The Athanasian teacher regards the prayers of our Lord not as necessary to the Incarnate as such, but as made necessary to His state of humiliation by the needs of those for whom He came. The necessity lay partly in the weakness of the assumed manhood, which could only be real if the Incarnate would allow it to have its normal course, and partly in the requirements of redemption viewed as depending on the presentation of manhood before God. The soul has no essential place between the Incarnate and the Father as the medium of His communion with the Father, in the doctrine we are considering.
The absence of all discussion on this point is of course to be explained by the state of the Christological controversy at the time. But I do not think that we are well advised to acquiesce in its absence today. It is a point that much needs discussion.
Clement of Alexandria [See note III.] used to emphasize the importance of the soul of Christ, regarding it as the ransom for sin. Origen spoke of it as the seat of union of the eternal Son and His human body. But what is required is that emphasis should be laid upon the place that the soul of Him who became man must occupy between the divine Self and His Father. For in this point will be found to lie the root of the doctrine of Christ's mystical body, and the basis of His high-priestly office. If the eternal Son took manhood into Himself that He might "deify" it; if His manhood is to be the Door of our approach to the Father, the Mirror in which we are to behold the Beatific Vision, the Instrument of His eternal Priesthood, and the Mouthpiece of His Intercession: must it not be really and completely His own nature, the nature in which He as Head of the Church approaches the Father? And if this is so, as indeed it must be, must not the subject of the manhood be permanent? Can we conceive of a single moment, during the thirty-three years of His earthly life, in which He was not approaching the Father through His manhood, in prayer, in offering of obedience, in communion, and in the reception of all that which He shewed to His disciples?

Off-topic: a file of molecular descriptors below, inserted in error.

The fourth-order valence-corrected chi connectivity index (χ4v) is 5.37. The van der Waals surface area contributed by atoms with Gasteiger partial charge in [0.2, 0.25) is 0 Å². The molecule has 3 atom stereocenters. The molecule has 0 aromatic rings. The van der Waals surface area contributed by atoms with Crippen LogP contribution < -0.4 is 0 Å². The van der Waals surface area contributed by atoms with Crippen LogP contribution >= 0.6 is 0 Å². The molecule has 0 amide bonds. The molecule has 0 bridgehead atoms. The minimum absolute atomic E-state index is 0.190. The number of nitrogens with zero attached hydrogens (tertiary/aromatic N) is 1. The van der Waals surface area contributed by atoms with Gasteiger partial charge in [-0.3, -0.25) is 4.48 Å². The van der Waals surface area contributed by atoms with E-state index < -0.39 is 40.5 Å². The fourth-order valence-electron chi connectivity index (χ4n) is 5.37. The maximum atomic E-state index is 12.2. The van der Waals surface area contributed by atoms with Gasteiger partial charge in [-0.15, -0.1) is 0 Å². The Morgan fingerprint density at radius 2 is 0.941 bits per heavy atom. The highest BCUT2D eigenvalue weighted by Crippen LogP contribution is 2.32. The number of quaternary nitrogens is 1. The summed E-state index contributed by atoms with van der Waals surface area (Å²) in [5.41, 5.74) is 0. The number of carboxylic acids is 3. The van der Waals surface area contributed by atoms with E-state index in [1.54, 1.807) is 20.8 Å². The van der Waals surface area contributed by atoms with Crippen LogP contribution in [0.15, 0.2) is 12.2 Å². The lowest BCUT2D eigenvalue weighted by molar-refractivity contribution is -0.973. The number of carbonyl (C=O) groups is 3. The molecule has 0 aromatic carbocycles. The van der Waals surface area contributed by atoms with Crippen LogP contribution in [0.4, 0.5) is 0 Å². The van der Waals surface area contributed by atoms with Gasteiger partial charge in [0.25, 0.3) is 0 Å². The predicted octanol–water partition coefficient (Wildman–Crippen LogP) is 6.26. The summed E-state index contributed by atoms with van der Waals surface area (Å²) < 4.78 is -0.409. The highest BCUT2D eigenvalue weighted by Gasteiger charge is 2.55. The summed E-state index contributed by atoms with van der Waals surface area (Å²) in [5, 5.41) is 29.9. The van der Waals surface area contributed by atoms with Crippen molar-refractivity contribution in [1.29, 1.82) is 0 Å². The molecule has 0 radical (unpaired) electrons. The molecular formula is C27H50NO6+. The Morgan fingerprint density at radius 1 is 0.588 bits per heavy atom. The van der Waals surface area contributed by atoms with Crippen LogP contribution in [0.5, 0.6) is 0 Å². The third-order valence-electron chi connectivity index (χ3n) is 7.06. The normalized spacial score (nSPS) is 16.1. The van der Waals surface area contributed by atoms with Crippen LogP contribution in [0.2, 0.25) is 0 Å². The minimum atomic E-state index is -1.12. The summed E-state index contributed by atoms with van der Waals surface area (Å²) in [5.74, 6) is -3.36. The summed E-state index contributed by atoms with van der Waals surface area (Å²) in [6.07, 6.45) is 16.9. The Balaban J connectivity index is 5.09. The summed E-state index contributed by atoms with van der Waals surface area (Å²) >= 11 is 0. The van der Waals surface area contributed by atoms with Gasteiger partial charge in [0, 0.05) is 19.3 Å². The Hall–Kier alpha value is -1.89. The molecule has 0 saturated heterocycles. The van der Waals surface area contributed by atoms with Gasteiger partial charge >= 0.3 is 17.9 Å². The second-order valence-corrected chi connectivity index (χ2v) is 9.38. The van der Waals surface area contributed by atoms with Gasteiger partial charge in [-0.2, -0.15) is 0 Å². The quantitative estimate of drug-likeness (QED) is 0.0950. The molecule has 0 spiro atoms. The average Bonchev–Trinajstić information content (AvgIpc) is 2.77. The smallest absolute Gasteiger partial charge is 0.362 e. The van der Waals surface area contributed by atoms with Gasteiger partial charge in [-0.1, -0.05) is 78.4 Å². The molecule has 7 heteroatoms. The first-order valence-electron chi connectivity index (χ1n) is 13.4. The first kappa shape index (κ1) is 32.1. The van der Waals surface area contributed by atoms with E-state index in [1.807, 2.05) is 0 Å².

Surely there must be a permanent subject of manhood, and one Who is not in that full exercise of His divine powers which belongs to His life as Creator. Rather He must be one Who is continually conscious, even in His new relations with His Father, of the limits and conditions which His manhood has imposed upon Him. To this point also I must return. I have referred to it here, as indicating a second point in which the Athanasian doctrine requires development.